Fiscal year 2012 (FY12) was a strong year for the Radioisotope Power Systems (RPS) Program. I was impressed by the perseverance and tenacity of the team in solving technical, programmatic, and procedural challenges to advance the development of the Advanced Stirling Radioisotope Generator (ASRG), the availability of RPS, and the state of technology for future systems. At the same time, we were all inspired by the image of the first new RPS in more than two decades powering the Mars Science Laboratory—the Nation’s latest triumph on Mars. The United States remains the leader in deep space exploration because of our ability to develop and fly RPS.
Oak Ridge National Laboratory scientists have automated part of the process of producing plutonium-238, which is used by NASA to fuel deep space exploration.
David Woerner’s paper on “Next-Generation RTGs for NASA” won the American Institute of Aeronautics and Astronautics (AIAA) 2017 Aerospace Power Systems Best Paper Award.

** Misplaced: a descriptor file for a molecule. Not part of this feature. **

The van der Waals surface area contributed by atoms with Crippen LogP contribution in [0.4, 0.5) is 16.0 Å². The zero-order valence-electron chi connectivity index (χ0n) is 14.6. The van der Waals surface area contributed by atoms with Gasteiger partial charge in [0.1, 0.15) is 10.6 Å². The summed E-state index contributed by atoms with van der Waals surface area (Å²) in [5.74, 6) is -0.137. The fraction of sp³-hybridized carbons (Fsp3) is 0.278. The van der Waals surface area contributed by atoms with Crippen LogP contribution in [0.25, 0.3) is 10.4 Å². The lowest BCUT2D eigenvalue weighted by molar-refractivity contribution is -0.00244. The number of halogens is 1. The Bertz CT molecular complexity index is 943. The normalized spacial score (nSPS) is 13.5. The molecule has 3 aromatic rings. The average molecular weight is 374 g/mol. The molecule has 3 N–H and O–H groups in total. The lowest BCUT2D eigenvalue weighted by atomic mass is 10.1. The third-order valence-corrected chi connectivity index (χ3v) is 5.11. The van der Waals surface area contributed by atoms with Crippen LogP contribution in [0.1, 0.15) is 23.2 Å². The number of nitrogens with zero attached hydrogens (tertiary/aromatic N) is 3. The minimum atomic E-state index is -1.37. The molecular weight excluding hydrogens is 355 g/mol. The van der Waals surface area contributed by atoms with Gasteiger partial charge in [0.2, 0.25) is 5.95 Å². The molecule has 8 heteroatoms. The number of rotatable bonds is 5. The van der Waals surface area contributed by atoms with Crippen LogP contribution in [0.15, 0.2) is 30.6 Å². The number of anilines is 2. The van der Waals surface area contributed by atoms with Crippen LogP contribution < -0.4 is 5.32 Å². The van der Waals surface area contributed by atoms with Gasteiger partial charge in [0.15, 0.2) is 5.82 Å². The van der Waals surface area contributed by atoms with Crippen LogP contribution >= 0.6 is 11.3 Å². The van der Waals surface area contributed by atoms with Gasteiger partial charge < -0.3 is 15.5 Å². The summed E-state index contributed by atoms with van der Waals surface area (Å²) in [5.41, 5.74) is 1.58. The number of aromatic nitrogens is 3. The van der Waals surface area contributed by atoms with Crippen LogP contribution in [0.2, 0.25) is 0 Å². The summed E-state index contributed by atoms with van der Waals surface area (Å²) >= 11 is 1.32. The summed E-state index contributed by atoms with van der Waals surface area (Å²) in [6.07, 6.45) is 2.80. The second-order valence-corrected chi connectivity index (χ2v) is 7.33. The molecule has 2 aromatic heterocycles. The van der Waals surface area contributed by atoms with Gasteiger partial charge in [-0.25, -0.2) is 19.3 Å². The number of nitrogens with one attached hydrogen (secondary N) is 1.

Few missions can match the achievements of NASA's groundbreaking Voyager 1 and 2 spacecraft during their 40 years of exploration. Here's a short list of their major accomplishments to date.
Humanity's farthest and longest-lived spacecraft, Voyager 1 and 2, achieve 40 years of operation and exploration this August and September. Despite their vast distance, they continue to communicate with NASA daily, still probing the final frontier.
A cutting-edge development in spacecraft power systems is a class of materials with an unfamiliar name: skutterudites (skut-ta-RU-dites). Researchers are studying the use of these advanced materials in a proposed next-generation power system called an eMMRTG, which stands for Enhanced Multi-Mission Radioisotope Thermoelectric Generator.
Ulysses, a joint NASA and European Space Agency mission, officially ceased operations today, after receiving commands from ground controllers to do so.